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Protecting Yourself After a Car Accident

Imagine you’re driving down the road when you see a blur of motion out of the corner of your eye. Before you can even turn your head to look, you feel a shuddering impact and hear the sickening sound of screeching tires and rending metal. You’ve just been in a car accident. Though it was the last thing you expected to happen when you left the house that day, you’re one of a large statistic. On average, approximately 6.5 million car crashes occur in the United States a year – that’s over 17,000 a day. Unfortunately, the odds are high that at some point in your life you will be involved in a vehicular collision. It is therefore important to know what to do when a crash occurs.

The most important thing you can do after a car crash is to get help for anyone who is injured. Sometimes it can be hard to assess the extent of your and others injuries immediately after a crash. But never hesitate to call 911 immediately if there is a question of any injury having occurred. The police or paramedics will provide any assistance injured parties require, from being removed from the vehicle to medical treatment.

If it is safe to do so, and the vehicle is drivable, remove your car from the roadway so it does not present a hazard to other traffic. If the car cannot be moved, turn on your hazard lights. It helps to keep flares or signals in your car which can be placed near your car to alert on-coming traffic to its presence. Once allowable, call a tow truck to remove the vehicle.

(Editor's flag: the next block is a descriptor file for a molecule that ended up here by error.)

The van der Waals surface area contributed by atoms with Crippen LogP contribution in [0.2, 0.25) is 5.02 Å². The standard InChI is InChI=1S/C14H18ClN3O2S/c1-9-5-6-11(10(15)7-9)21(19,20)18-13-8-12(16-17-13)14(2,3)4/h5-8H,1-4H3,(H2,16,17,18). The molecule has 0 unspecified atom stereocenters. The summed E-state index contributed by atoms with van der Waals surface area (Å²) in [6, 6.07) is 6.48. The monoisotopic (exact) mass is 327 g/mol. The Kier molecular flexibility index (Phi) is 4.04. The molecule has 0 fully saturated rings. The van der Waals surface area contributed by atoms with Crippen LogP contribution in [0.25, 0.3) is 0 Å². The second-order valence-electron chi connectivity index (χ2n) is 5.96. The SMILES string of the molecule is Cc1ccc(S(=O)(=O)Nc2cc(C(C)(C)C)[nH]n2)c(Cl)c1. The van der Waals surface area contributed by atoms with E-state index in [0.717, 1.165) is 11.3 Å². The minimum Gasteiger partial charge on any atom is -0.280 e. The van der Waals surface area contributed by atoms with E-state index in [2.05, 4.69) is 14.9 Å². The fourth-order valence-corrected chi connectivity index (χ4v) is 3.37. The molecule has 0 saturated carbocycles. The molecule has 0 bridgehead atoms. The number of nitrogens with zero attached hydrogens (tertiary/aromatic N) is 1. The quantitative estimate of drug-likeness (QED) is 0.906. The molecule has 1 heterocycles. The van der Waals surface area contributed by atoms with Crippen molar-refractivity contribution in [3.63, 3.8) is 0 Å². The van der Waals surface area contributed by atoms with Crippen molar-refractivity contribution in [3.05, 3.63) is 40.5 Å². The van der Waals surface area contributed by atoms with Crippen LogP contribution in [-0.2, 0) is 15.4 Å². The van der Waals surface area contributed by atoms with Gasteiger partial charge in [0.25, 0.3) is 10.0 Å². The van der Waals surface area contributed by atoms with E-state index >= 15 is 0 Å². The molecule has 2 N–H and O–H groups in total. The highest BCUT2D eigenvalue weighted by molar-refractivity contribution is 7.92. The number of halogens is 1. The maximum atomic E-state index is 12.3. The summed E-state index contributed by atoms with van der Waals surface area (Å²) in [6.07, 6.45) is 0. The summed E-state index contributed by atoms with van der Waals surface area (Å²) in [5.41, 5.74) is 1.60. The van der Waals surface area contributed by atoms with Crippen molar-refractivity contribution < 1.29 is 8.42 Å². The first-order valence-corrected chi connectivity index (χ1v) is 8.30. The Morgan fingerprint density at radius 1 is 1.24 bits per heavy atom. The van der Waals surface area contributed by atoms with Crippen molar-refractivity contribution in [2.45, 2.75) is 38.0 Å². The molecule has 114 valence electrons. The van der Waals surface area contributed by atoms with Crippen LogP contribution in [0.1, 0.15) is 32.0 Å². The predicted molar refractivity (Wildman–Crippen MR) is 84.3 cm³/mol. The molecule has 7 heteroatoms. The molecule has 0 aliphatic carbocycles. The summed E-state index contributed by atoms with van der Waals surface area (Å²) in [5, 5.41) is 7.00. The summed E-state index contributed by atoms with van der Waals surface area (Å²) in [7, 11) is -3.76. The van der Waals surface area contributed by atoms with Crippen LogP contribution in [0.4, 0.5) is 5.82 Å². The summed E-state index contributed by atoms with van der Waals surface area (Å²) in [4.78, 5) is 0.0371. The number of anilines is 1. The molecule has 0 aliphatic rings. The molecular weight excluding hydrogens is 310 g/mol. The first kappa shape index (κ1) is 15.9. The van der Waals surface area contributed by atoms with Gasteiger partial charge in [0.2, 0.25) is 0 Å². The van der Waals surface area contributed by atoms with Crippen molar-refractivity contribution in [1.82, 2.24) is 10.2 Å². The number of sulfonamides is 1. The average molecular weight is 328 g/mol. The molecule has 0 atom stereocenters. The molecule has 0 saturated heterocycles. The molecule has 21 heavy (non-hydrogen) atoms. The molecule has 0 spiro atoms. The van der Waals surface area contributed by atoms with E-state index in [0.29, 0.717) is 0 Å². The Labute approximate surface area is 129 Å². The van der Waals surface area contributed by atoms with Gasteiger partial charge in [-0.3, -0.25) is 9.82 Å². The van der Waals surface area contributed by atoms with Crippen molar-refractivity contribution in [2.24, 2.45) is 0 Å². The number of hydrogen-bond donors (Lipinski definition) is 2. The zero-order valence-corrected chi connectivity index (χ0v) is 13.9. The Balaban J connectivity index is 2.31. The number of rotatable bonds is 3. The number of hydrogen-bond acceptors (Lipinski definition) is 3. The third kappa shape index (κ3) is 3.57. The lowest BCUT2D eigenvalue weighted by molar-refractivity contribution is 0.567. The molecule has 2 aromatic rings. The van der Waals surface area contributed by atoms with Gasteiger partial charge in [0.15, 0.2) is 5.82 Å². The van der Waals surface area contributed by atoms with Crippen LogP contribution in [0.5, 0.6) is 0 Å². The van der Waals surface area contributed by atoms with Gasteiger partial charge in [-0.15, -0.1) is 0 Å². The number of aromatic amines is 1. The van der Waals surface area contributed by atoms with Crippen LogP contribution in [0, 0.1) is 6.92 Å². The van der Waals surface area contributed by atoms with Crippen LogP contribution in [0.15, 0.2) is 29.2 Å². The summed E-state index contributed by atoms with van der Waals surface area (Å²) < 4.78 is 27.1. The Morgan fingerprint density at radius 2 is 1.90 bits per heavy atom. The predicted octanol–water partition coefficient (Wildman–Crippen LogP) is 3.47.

If possible, all drivers involved should exchange contact and insurance information before leaving the scene. Be certain to write down the other vehicles make, model and license plate number. However, avoid discussion of the accident, including making any declarations of fault. It can also help to use your phone to take photos of the accident. You may be compelled by law to involve the police at this point. While events involving major crashes, hit-and-run or impaired drivers clearly require the involvement of the police, for seemingly minor accidents it can be hard to judge. State law varies on requirements -- for instance, Illinois requires the police to be called to a crash if injury or death has occurred, and/or if at least $1500 in damages has occurred ($500 in damages involving an uninsured vehicle). If in doubt, contact the police.

After an accident, consider seeing a physician even if you believe you are completely or mostly uninjured. After an accident, injuries can manifest or worsen days or weeks after an accident. As soon as possible, notify your insurance carrier to inform them of the accident. You may receive a call from the other party’s insurance company. Never speak with them directly as they represent themselves and their client, not your best interest. Remember, however, that even your insurance company will be looking to minimize their financial loss. Some people erroneously believe they must accept the first offer an insurance company gives them, but this is far from the case. Before accepting any settlement, contact a Chicago personal injury lawyer who can represent you in seeking compensation for your losses after an accident.

About the Author: Brooke Haley marketing associate at Millon & Peskin, Chicago workers compensation attorney that practice in the areas of Civil Litigation, Workers’ Compensation, and Personal Injury. Millon & Peskin is a General Civil Litigation Practice with the goal of representing the interests of injured workers, throughout all applicable Courts within the State of Illinois. For more information, please visit http://www.millonpeskin.com.

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